Although persons with disabilities may be fewer in number and dispersed, this is not a valid reason to overlook or give less priority to their issues in the annual plan and budget. Regrettably, representatives have given less attention to the disability sector as it may be challenging to produce tangible outcomes or results from the investment. This neglect or low priority of the municipality towards the disability sector is also evident in the actions of the local government. Local governments are at liberty to design policies based on their specific context, which in turn guides them to develop a plan of action and allocate the requisite budget for specific sectors. However, in my field study, I discovered that local governments tend to disregard such issues. The budget allocation for the disability sector was based on the demands of organizations of persons with disabilities (OPDs), but even that was not enough. While local representatives have not prioritized the disability sector, OPDs have mainly focused on token-based activities, instead of advocating for long-term planning, policy formulation, overall development, and empowerment of the disability community. In partnership with various OPDs, the municipality conducts activities like awareness-raising, capacity-building training, vocational training, and assistive device distribution. Nevertheless, these events take place only a few times a year and only after frequent demands from OPDs. It is encouraging to find that persons with disabilities are treated respectfully when accessing services from the wards/municipal office. However, existing infrastructural and communication barriers continue to impede their ability to deliver services effectively.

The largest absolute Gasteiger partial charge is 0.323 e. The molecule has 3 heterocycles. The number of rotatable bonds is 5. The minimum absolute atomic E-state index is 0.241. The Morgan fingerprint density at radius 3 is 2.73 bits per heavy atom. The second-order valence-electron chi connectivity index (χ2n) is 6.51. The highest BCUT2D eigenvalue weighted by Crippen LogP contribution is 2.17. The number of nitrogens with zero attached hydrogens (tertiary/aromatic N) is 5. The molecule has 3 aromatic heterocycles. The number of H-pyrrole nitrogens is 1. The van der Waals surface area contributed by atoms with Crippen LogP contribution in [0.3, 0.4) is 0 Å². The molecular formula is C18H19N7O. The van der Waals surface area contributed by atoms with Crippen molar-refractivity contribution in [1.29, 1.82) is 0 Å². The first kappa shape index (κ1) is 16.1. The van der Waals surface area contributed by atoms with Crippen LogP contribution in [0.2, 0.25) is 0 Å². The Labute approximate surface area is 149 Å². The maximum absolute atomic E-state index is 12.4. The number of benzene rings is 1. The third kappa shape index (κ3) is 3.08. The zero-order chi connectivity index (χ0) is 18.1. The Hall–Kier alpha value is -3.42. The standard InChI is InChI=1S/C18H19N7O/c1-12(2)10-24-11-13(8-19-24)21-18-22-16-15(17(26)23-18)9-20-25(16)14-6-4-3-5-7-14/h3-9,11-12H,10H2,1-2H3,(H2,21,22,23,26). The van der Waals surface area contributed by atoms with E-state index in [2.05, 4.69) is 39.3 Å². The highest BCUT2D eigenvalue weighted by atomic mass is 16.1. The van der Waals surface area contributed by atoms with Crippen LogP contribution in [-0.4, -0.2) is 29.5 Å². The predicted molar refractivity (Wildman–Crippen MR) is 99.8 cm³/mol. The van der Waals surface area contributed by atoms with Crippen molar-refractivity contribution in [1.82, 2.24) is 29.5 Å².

Need for Advocacy and Long-Term Planning

The disability movement's guiding principle of "Nothing About Us Without Us" highlights the importance of meaningful participation and inclusion of persons with disabilities in all processes. However, OPD leaders and persons with disabilities feel that this principle is not being upheld by the municipality. Despite elected representatives claiming to have made efforts to involve persons with disabilities, most OPD leaders report never being engaged, consulted, or invited to participate in local-level planning and policy development. Additionally, some leaders noted that their programs were not included in the annual plan and budget, even after submitting them to the municipal assembly.